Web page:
Born in England, Nigel Holmes studied illustration at the Royal College of Art in London and then freelanced for magazines and newspapers for 12 years in London before going to New York in 1977 to work for Time Magazine. He became graphics director and stayed there for 16 years. He has written several books on aspects of information design. With his son Rowland, Holmes makes animated short films. Clients have included the TED conference, Fortune Magazine conferences, Good Magazine and the National Geographic Society.
In this conversation, Nigel explains how he prepares for each speaking event.
Geetesh: Nigel, When you need to present, what are the most important things/issues you take care of—and how has this preparedness helped you in the past?
Nigel: Here are a few things I look at:
Appropriateness for the audience. Have they seen it before? This was a mistake I made at Rick’s conference in New Orleans: people complained to him that they had seen some of the material before. This may not matter if what you are saying is solid teaching information, but if it is more theatrical, as some of my things are, then I do understand some people’s complaints. However, I’ve also been told just before a presentation that they hope I’ll do the million billion trillion things (for instance), again!
I always read through my notes and compare them to the slides. Never be taken by surprise by something being out of order. Also, read through to time the talk. Adjust the number of slides if necessary.
It’s very important to know what the next slide is before it appears on the big screen. This way I can build suspense or surprise. Timing and the pacing of the talk is very important. I include some black/blank slides to signal either that I am changing the subject, or want people to just listen to me speaking, with no visual to distract them. Also, I go through some slides quite fast, while others stay on the screen for longer. As I said, pacing is important.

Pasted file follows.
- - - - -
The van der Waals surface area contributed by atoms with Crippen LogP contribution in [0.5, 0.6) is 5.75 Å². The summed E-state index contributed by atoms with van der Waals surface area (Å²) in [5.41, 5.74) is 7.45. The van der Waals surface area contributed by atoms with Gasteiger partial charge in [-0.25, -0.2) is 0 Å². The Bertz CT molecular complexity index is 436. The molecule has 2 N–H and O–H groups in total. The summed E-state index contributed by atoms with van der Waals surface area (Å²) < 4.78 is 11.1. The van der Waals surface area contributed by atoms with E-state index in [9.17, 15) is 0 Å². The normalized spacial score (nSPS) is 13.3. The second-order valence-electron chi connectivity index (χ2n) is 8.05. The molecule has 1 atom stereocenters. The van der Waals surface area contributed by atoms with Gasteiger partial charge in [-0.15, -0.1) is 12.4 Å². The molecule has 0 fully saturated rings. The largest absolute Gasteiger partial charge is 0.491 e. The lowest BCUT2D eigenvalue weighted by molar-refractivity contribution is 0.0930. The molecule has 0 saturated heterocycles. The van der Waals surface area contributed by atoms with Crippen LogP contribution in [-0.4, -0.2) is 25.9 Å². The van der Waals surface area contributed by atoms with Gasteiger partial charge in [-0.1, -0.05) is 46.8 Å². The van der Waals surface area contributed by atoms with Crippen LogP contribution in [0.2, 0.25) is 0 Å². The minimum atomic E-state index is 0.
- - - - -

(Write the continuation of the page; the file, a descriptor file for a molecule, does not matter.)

If I’m involving the audience, I measure the space before the talk. And practice where people will stand. And place any props in the right place so I’m not looking for them during the speech.
If the timing of the talk is critical, pre-select members of the audience so when you ask for volunteers, they come up quickly.
I always try to talk to the AV people before a talk to make sure the technical side (sound and projection) is OK. In New Orleans, they assured me that it would be OK, but it wasn’t and that actually upset me quite a lot.
I always know more details about everything I’m talking about. At one conference, I was informed during my speech that the next speaker had been delayed and could not make it. The organizer asked: could I speak for twice as long?! In that case, I made good use of question time, as well as stretching what I had to say!
I think of the speeches I make as a performance. I rehearse. I go to sleep reciting to myself the actual words I’ll start with…then during the actual presentation, my notes are just there to help with specific points, names, dates, numbers. I never read the notes…with the exception of quotes (if they are not on the screen).
I move around, rather than just stand at a podium, or, worse, sit behind a computer to present; so that means you need to ask the AV people for a wireless microphone you can wear.
I always try to look at the audience; not at my notes and certainly not at the screen. People have come to hear you, not to read along with you as you read what’s on your slides (and anyway, don’t put too much on one slide).
Geetesh: Can you share some thoughts on what wannabe presenters should do to get their preparedness perfect the first time?
Nigel: Basically all of the above. If i had to choose only one thing: rehearse.
Humor can be difficult to pull off. If you feel that the audience isn’t with you when you tell a joke or use a lighter approach to your subject, you’d be wise to stop doing it, and be more straightforward.